Several more torches joined the first. They seemed to move through the air by themselves. One of them flew up to Rose’s face. There was no heat coming from it, and the wooden handle was free of any support.
Rose recoiled, and the torch flew past her, illuminating the slippery, slab of floor. Two pairs of hands grabbed Rose by the elbows, forced her to her feet and quickly dragged her along. Rosa made out figures in long robes, their heads hidden by masks with bird beaks.
A torch flew ahead and illuminated the gloomy corridors. From time to time he stopped and drew fire signs right in the air. Rose did not understand their meaning, but the figures in masks read the fiery letters in a whisper, and they immediately extinguished, leaving behind streaks of black smoke.
This hellish corridor will never end, the princess thought. “I will stay here underground and never see the sun again. I am a hostage, I am a victim of betrayal. Thoughts swarmed in her head. Assumptions, one more terrible than the other, hit the brain. The road into darkness had no end. I wanted to forget and fall asleep, but two gloomy guards dragged the captive forward, not allowing her to linger for a moment.
Rose was tired and weak, her eyelids were heavy and sticky, but it was impossible to sleep. Ahead, she saw massive, cast-iron doors covered with intricate ornamentation and bordered by an arc of glowing rot.
“What kind of place is it? What’s waiting for me outside the door?” Rose thought as she walked. Before she had time to cry out or whisper the saving word of prayer, steel hands pushed her into a spacious room that closed in a ring. It was a courtroom.
Wooden stands rose in rows one above the other. Above, under the very dome of the ceiling, there are several latticed windows. This means that Rose was no longer underground or in the rock, but in the very heart of the island of sorcerers.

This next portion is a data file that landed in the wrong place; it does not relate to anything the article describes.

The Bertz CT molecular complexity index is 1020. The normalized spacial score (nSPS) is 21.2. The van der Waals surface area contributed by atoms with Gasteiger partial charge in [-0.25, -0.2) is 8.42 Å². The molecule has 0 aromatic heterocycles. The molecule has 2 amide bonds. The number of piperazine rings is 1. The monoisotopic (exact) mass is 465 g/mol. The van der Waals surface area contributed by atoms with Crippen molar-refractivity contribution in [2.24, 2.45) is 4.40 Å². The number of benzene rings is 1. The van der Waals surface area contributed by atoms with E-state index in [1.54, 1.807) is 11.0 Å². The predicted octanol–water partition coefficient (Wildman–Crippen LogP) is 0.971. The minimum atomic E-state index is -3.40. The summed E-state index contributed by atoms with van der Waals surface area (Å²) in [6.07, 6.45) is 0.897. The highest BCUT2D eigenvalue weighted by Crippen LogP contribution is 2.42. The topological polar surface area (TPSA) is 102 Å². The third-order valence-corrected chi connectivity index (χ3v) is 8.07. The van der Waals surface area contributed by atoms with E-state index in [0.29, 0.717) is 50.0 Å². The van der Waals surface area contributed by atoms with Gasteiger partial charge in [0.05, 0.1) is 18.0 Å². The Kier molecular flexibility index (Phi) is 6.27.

In the middle of the courtroom was a low, iron stool. The figures who dragged her by force forced the princess on it, and they themselves stood behind her.
All around were people in long robes and cocked hats, motionless and speechless. Each of them seemed to be rooted in its place behind the wooden platform. Fierce eyes looked from pale, haggard faces. Spider fingers fiddled with yellowed parchment scrolls or simply tapped drum rolls on the table top.
Oil lamps filled the room with dim, orange light. The judge’s desk remained free, and the defendant was already sitting in her place. Rose looked around in horror.
Dozens of vile, embittered pairs of eyes stared at her. The size of the hall was overwhelming and oppressive. Here, the fragile figure of the princess in a golden dress seemed tiny. Disheveled hair covered her wounded shoulders. Suddenly a bright beam of light fell on her face. Rose perked up. There were shuffling steps behind her. She saw the crowned hunchback take the place of the judge on the platform. Its heavy, gnarled shadow covered Rose. An angry gaze rested on her face.
“Let’s start!” said the hunchback. His voice sounded like a thunderclap in the deathly silence.
At that moment, the cone-shaped window under the ceiling swung open and an eagle flew into it, flapping its wings. The window sash slammed shut. The bird sat down on an empty chair and screeched. Proudly folded behind the back, the wings no longer concealed the scarlet seam on the eagle’s chest. Rose recognized the trail from her own bullet and was dumbfounded. What was happening was like a nightmare. The bird’s wings began to grow and stretch. The beak was getting smaller. Feathers thickened, turning into black clothes. And now it was no longer an eagle, but another silent jury bore Rose with his angry eyes.
“Do you all recognize the convict?” The judge asked loudly, and many heads in black cocked hats nodded affirmatively.
“What can you say in your defense?” The hunchback’s menacing, accusing voice rang out again.
Rose involuntarily shuddered. A vibe of hatred and contempt emanated from everyone who judged her. They wanted to see someone else in the place of the accused, but at the whim of a mock-fate she found herself here.
The girl tried to mobilize all her courage.
“You are mistaken!” She said. Her own voice seemed weak and strange to her. “I’m not who you want.”
“Who are you?” The hunchback laughed deeply and disgustingly. “What are the names of your parents?”